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March Madness can cause relapses for betting addicts during Problem Gambling Awareness Month

March is Problem Gambling Awareness Month, and state gaming officials want Arizonans to know that help is available.

A recovering compulsive gambler says it’s an addiction that can show no outward signs because it can all be done in secret with a smartphone and credit card.

Arizona expanded gaming about six months ago by legalizing sports betting, which came with a green light for making mobile wagers.

Dave Appleby, a recovering compulsive gambler who hid his addiction for decades, urges family and friends of someone they think has a betting problem to confront them.

“Just don’t let it keep going because it does not get better. The disease continuously gets worse. And the individuals become more and more desperate,” he said.

Appleby’s theory that he’d see a lot more people at Gamblers Anonymous meetings after football season ended has not come true. He hopes more bettors will seek help after the NCAA college basketball tournament, which is one of the most popular sports gambling events every year.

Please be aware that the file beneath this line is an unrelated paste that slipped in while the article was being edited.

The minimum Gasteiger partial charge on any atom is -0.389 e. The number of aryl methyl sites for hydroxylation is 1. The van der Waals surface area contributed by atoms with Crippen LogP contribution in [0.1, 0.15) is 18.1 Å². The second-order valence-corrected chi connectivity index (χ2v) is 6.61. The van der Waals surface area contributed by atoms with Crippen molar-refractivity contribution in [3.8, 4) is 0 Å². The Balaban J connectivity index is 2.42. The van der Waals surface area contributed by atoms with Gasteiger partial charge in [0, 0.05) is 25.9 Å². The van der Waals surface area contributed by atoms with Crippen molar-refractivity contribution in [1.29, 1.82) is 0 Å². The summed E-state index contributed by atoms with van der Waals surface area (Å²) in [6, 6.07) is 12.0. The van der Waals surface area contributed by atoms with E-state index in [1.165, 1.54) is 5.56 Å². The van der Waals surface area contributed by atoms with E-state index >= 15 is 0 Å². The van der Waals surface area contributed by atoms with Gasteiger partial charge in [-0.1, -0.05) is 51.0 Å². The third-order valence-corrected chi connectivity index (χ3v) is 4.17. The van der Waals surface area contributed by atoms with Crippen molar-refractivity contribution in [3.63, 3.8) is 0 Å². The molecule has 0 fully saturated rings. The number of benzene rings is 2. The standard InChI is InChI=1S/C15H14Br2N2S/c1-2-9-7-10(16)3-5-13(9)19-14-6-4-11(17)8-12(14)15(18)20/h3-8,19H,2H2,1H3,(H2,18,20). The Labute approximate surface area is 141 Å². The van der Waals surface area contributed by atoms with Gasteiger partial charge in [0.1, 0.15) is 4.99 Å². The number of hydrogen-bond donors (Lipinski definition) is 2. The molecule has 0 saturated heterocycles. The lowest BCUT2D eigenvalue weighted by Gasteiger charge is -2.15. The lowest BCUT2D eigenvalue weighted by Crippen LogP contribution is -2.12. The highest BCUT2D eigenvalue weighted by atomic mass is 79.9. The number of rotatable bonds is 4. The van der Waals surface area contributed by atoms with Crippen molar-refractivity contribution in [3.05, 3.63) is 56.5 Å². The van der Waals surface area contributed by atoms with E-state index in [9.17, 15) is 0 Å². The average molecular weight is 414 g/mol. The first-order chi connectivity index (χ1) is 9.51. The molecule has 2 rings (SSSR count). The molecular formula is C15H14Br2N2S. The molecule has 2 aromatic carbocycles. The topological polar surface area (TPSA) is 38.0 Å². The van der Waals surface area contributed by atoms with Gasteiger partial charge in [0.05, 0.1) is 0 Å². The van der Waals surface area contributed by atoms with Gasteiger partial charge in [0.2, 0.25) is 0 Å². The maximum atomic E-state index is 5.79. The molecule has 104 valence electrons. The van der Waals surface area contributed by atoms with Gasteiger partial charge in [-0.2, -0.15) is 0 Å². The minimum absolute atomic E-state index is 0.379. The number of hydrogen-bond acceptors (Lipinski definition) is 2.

A top state official has warned that March Madness can trigger a relapse during Problem Gambling Awareness Month. Americans are entranced by dozens of games every day.  

“And for a compulsive gambler, especially like me who was an action gambler, it’s just, you know, it’s like euphoria,” said Appleby.

Arizona’s confidential helpline 1-800 next step is for people struggling with gambling. Plus their family, friends and coworkers.

Matthew Casey has won Edward R. Murrow awards for hard news and sports reporting since he joined KJZZ as a senior field correspondent in 2015.